Meanwhile, Humanity embarks upon a technological biology, marrying creature with the created, manipulating this genome and that strand, convincing that bacteria to shit silicone or this virus to eat cancer. The Peter Singers of the world proclaim the end of Down-Syndrome. They hum the victory of science, aborting the would-be Stephen Hawkings of our age and all others who appear the sundry of unrecognizable fragments of human existance. I fear that the eradication of the obviously-broken is a denial of the universal longing that troubles us all; we live forever, but are less human than machine, less the outlets of sympathy that have forever validated the echo of the divine marking our souls.

If I were MacGyver, I might save some helpless woman by building some weapon of pacifism from the byway-ruins of cultural crossroads: a shoe, a bolt, a broken light. If I were Batman, I would be content to contend forever against Blue-Ranger. If I were St. Peter, I might deliver the future-Hawkings from the future-Sangers—declaring the words of Christ, “The blind receive their sight and the lame walk, lepers are cleansed and the deaf hear, and the dead are raised up, and the poor have good news preached to them.”

Time is no commodity, and the journey of life runs in one direction: forward. Like Grandma said—looking at my boys—during that last visit, before she died, “They don’t grow down, do they. Only up.” By what unlikely events have the seemingly randomness of these thoughts come together to litter the intersection of my memory? Though not art, I do not have it in me to give it up like so much junk.


Amiss in May

By noon on Friday, I could not bear to sit in my office any longer. The weight of what seem a thousand projects pressed upon my shoulders. I could feel the familiar beginnings of depression, agitated by circumstance, busyness, and the reality that none of my projects are anywhere near completion. The sky loomed gray in the west, beyond the peak of the administration building. The temperature dropped to forty-five degrees in the cold rain. Even the Red-Tailed hawk, which often chooses that same peak, was not to be seen. Something was amiss in May.

Driven to the outdoors, I stood looking at the piled pilings of disassembled playground that filled the back half of the driveway. It mocked me, like the Albatross, hung around the neck of the foolish mariner who shot it for whimsy; I would shoot it too. But it would do no good. So I set to my labors, painstakingly painting every side, angle, and beam—new and old—of the task. The wind tore at my bare legs, while my jacket shielded my arms and chest. Five hours of bending, twisting, reaching with the roller first, then the brush, and then the roller again. The wind blew. Hercules, I mumbled, won’t you trade tasks for a season?

In the beginning God created the heavens and the earth. And then, after the Fall, God said, "By the sweat of your face you shall eat bread, till you return to the ground, for out of it you were taken; for you are dust, and to dust you shall return." I have eaten of that bitter dust this week, troubled by the nagging doubts of insecurity. How is it that some people must always abide the derision of men? Others, like myself, must abide the secret-telling of arranged meetings and undisclosed topics of conversation, spoken of in my presence in ambiguous language, and with all of the high-school gossip. It is as though some, by their very hinting at secret knowledge or undisclosed matters gain, somehow, for themselves an intrinsic value and importance. Not I. Never I, while the secrets of friends wound more than the curses of enemies.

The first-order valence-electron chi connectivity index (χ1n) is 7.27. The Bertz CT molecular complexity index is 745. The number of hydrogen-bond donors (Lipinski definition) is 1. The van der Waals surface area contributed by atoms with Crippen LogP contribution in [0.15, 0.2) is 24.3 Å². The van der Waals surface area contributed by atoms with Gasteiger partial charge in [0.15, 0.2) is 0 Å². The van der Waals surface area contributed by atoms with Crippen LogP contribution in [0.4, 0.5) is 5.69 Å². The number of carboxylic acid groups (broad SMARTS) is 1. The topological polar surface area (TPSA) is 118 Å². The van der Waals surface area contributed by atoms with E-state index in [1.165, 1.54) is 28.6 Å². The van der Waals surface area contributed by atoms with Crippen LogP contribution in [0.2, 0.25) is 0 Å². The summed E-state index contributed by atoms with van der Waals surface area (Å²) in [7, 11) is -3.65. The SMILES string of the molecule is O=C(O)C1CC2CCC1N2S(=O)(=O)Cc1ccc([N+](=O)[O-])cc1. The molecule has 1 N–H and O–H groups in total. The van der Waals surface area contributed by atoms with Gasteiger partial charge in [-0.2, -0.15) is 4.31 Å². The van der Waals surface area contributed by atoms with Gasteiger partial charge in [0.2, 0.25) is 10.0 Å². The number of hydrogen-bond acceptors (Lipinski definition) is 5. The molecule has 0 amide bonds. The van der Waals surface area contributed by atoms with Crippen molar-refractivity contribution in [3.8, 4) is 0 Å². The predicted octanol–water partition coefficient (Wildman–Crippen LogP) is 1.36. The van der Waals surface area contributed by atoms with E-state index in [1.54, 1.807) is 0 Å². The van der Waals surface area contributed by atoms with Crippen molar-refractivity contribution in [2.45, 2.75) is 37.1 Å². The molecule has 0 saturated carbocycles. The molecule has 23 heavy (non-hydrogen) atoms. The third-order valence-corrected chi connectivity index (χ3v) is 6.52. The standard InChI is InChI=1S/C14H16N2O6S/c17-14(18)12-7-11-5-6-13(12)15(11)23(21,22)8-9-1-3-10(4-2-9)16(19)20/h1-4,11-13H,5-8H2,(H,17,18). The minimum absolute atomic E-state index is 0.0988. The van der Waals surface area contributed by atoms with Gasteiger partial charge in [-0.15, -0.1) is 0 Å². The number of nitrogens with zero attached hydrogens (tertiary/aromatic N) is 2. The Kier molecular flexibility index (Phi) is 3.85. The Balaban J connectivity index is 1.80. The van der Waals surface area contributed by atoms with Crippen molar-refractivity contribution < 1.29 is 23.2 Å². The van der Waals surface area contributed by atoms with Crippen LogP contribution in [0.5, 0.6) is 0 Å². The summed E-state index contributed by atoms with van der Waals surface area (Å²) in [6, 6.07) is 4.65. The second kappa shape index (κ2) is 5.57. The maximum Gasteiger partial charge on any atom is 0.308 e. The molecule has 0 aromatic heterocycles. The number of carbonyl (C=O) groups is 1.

Wednesday night, I meant to escape off alone. Shannon gave me permission to leave the bedtime routine to her. “Go,” she said, “And have fun.” I meant to see the Sentinel. But the exhaustion which depresses me during daylight hours convinced my body it could do nothing; but sleep. And sleep I did, for some twelve plus hours. Morning broke: disappointment. Why can’t I delight in the rest from my labors, and why does sleep renew the body but not the spirit? More questions to ponder, in this backwards week.

Tuesday: MLB and a 5:30 wakeup. Monday nearly wasted completely, distracted as I’ve been by the silliness of stocks. MMM is up. NFLX is down. CRDN is down then up and down and…I begin to wonder whether I should sell the one to buy the other and the possibilities of thirty cents here and twenty cents there compounded by the difference in share price of 40% is confiscation for the mind. Do I think that I can conquer the great hoard, that through the amassing of wealth, I should have power and with power, recognition and with recognition, command that…that…no more secrets be told by friends in the presence of friends? Would I also command that the Red-Tailed hawk always observe from the same perch?

Perhaps I do better to turn off the computer and walk away. Perhaps, like that dear bird, I need only a new perspective. Let the Spring bring what it may, whatever be amiss. Let stocks fall while hawks rise; there is no secret knowledge. Hercules is silent; he will answer my challenge, and so I eat by the sweat of my face, till I return to the ground.